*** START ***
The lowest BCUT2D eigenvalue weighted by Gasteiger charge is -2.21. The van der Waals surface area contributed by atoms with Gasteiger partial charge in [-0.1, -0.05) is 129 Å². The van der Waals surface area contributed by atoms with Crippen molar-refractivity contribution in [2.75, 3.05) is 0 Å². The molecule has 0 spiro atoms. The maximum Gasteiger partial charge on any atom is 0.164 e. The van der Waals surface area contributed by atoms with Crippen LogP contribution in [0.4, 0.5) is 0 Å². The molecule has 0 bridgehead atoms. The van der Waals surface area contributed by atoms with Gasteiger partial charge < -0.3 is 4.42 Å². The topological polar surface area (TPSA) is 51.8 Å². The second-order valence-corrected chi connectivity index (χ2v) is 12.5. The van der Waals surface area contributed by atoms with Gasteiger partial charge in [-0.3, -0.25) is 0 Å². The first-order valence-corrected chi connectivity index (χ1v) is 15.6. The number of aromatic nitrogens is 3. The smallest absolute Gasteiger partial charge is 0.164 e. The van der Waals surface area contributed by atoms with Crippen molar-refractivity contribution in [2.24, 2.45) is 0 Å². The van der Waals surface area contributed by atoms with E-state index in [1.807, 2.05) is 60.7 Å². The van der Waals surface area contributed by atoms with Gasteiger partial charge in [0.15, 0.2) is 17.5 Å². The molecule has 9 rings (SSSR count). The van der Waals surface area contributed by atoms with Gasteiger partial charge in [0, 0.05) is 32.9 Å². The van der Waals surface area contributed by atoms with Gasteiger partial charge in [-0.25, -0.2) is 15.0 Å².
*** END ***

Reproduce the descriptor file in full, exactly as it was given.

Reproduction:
The lowest BCUT2D eigenvalue weighted by Gasteiger charge is -2.21. The van der Waals surface area contributed by atoms with Gasteiger partial charge in [-0.1, -0.05) is 129 Å². The van der Waals surface area contributed by atoms with Crippen molar-refractivity contribution in [2.75, 3.05) is 0 Å². The molecule has 0 spiro atoms. The maximum Gasteiger partial charge on any atom is 0.164 e. The van der Waals surface area contributed by atoms with Crippen LogP contribution in [0.4, 0.5) is 0 Å². The molecule has 0 bridgehead atoms. The van der Waals surface area contributed by atoms with Gasteiger partial charge < -0.3 is 4.42 Å². The topological polar surface area (TPSA) is 51.8 Å². The second-order valence-corrected chi connectivity index (χ2v) is 12.5. The van der Waals surface area contributed by atoms with Gasteiger partial charge in [-0.3, -0.25) is 0 Å². The first-order valence-corrected chi connectivity index (χ1v) is 15.6. The number of aromatic nitrogens is 3. The smallest absolute Gasteiger partial charge is 0.164 e. The van der Waals surface area contributed by atoms with Crippen molar-refractivity contribution in [2.24, 2.45) is 0 Å². The van der Waals surface area contributed by atoms with E-state index in [1.807, 2.05) is 60.7 Å². The van der Waals surface area contributed by atoms with Gasteiger partial charge in [0.15, 0.2) is 17.5 Å². The molecule has 9 rings (SSSR count). The van der Waals surface area contributed by atoms with Gasteiger partial charge in [0, 0.05) is 32.9 Å². The van der Waals surface area contributed by atoms with Gasteiger partial charge in [-0.25, -0.2) is 15.0 Å².